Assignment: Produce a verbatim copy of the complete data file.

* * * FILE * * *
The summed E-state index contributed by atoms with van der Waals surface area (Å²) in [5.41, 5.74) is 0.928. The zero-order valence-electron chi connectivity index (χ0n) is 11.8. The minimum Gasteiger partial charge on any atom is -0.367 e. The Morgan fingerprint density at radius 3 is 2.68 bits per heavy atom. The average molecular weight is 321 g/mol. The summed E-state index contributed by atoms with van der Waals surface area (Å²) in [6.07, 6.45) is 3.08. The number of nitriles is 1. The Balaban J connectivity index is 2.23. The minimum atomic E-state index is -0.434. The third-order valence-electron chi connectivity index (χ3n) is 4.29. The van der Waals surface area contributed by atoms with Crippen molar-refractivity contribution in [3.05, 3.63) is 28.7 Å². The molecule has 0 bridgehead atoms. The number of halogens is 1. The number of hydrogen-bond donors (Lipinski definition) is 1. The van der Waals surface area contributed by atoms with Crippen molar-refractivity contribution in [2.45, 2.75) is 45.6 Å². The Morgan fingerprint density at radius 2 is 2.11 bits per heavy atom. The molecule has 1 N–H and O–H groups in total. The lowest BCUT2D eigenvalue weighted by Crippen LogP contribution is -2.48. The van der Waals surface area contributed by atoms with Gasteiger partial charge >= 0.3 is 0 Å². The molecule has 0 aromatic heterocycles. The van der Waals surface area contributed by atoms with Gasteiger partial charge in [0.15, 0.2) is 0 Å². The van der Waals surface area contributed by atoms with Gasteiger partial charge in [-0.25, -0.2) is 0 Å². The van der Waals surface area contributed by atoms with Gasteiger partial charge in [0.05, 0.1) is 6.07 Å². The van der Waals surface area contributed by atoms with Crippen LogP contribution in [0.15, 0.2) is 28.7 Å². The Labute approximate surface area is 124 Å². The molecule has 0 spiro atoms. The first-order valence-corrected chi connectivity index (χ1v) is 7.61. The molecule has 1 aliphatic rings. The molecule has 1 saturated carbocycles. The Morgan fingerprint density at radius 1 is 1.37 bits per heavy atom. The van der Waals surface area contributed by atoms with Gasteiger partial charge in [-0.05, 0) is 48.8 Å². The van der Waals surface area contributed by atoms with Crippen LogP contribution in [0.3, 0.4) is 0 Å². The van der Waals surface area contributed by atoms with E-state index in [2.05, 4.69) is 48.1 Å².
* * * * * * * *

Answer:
The summed E-state index contributed by atoms with van der Waals surface area (Å²) in [5.41, 5.74) is 0.928. The zero-order valence-electron chi connectivity index (χ0n) is 11.8. The minimum Gasteiger partial charge on any atom is -0.367 e. The Morgan fingerprint density at radius 3 is 2.68 bits per heavy atom. The average molecular weight is 321 g/mol. The summed E-state index contributed by atoms with van der Waals surface area (Å²) in [6.07, 6.45) is 3.08. The number of nitriles is 1. The Balaban J connectivity index is 2.23. The minimum atomic E-state index is -0.434. The third-order valence-electron chi connectivity index (χ3n) is 4.29. The van der Waals surface area contributed by atoms with Crippen molar-refractivity contribution in [3.05, 3.63) is 28.7 Å². The molecule has 0 bridgehead atoms. The number of halogens is 1. The number of hydrogen-bond donors (Lipinski definition) is 1. The van der Waals surface area contributed by atoms with Crippen molar-refractivity contribution in [2.45, 2.75) is 45.6 Å². The Morgan fingerprint density at radius 2 is 2.11 bits per heavy atom. The molecule has 1 N–H and O–H groups in total. The lowest BCUT2D eigenvalue weighted by Crippen LogP contribution is -2.48. The van der Waals surface area contributed by atoms with Gasteiger partial charge >= 0.3 is 0 Å². The molecule has 0 aromatic heterocycles. The van der Waals surface area contributed by atoms with Gasteiger partial charge in [0.15, 0.2) is 0 Å². The van der Waals surface area contributed by atoms with Gasteiger partial charge in [-0.25, -0.2) is 0 Å². The van der Waals surface area contributed by atoms with Gasteiger partial charge in [0.05, 0.1) is 6.07 Å². The van der Waals surface area contributed by atoms with Crippen LogP contribution in [0.15, 0.2) is 28.7 Å². The Labute approximate surface area is 124 Å². The molecule has 0 spiro atoms. The first-order valence-corrected chi connectivity index (χ1v) is 7.61. The molecule has 1 aliphatic rings. The molecule has 1 saturated carbocycles. The Morgan fingerprint density at radius 1 is 1.37 bits per heavy atom. The van der Waals surface area contributed by atoms with Gasteiger partial charge in [-0.05, 0) is 48.8 Å². The van der Waals surface area contributed by atoms with Crippen LogP contribution in [0.3, 0.4) is 0 Å². The van der Waals surface area contributed by atoms with E-state index in [2.05, 4.69) is 48.1 Å².